A team of surgeons at New York-Presbyterian/Morgan Stanley Children's Hospital recently saved the life of a one-week-old baby with the aid of a 3-D printed model of the child's heart. The 3-D model was used as a guide for surgery on the child, who was born with a complex and deadly form of congenital heart disease.
Emile Bacha, M.D., director of congenital and pediatric cardiac surgery at the hospital, and his team performed surgery when the baby was just one week old and weighed only 7 lbs. With the aid of the 3-D model, the team was able to repair all of the heart's defects in a single procedure. Typically, hospital executives said, babies born with this complex form of CHD require a series of three or four life-threatening surgeries.
"The baby's heart had holes, which are not uncommon with CHD, but the heart chambers were also in an unusual formation, rather like a maze," Bacha said. "In the past, we had to stop the heart and look inside to decide what to do. With 3-D printing technology, we are able to look at the inside of the heart in advance, giving us a road map for the surgery," he added.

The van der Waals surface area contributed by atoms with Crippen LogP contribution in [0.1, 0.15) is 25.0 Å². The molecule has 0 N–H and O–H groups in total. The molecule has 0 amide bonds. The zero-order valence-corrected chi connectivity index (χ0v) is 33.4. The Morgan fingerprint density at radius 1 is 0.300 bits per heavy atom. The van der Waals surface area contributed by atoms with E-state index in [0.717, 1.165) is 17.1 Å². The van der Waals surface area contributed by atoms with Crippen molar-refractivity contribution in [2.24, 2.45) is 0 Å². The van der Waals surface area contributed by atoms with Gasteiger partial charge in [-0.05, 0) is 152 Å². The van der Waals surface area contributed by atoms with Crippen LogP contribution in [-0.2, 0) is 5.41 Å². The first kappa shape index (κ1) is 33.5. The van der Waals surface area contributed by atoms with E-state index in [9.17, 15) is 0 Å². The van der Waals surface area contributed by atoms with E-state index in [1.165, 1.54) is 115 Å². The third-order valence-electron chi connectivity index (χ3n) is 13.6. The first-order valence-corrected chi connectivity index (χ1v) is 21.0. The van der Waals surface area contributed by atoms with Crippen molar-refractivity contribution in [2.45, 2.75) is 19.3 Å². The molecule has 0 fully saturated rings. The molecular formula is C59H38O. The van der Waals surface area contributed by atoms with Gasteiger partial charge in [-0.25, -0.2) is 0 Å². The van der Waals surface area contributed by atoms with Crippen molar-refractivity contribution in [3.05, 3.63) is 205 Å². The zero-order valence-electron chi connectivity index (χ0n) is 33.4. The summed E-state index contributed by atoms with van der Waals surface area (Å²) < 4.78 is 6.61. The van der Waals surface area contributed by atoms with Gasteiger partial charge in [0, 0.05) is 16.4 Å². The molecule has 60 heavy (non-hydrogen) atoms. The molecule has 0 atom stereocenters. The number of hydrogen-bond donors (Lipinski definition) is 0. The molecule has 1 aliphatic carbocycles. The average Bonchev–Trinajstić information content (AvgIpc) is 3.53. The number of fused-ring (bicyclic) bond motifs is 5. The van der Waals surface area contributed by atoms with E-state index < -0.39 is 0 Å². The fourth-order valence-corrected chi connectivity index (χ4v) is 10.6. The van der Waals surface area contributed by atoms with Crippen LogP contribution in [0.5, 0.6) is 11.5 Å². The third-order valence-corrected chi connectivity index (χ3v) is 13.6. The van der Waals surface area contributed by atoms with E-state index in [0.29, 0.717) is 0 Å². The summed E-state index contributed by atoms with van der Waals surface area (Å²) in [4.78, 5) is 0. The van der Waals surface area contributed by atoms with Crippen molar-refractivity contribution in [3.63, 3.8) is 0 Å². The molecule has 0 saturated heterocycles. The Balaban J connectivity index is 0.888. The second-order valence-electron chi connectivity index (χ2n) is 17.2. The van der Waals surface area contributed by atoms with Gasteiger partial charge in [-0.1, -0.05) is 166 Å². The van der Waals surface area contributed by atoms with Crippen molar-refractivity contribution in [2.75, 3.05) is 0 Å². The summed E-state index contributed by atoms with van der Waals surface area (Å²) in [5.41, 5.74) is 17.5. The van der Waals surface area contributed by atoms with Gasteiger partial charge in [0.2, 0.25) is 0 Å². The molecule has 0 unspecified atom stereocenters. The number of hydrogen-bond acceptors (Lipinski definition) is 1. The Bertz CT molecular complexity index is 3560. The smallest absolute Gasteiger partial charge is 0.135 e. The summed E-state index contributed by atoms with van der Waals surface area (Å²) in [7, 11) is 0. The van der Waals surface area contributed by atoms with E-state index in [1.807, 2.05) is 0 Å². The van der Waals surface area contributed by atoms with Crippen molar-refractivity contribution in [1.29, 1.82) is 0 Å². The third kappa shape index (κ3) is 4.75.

Prior to the surgery, a team of doctors diagnosed the baby with CHD while he was still in the womb, allowing time to develop the optimal treatment plan. After the baby was born, cardiologist Anjali Chelliah, M.D., worked closely with Materialise, a company that specializes in 3-D printing for healthcare, to create a model of the child's heart with data taken from a low-dose CT scan performed just one day after the baby was born.
Only two days after receiving the data, the printer was able to produce an exact replica of the heart, allowing the doctors to understand every detail of the congenital defects.
"After the success of this surgery, it's clear that 3-D models can be successfully used to help surgeons in complex procedures," Bacha said. "This technology is the future, and we are proud that NewYork-Presbyterian/Morgan Stanley Children's Hospital is leading the way."
The 3-D printed model of the baby's heart was paid for by Matthew's Hearts of Hope, a non-profit organization that supports CHD patients and their families.
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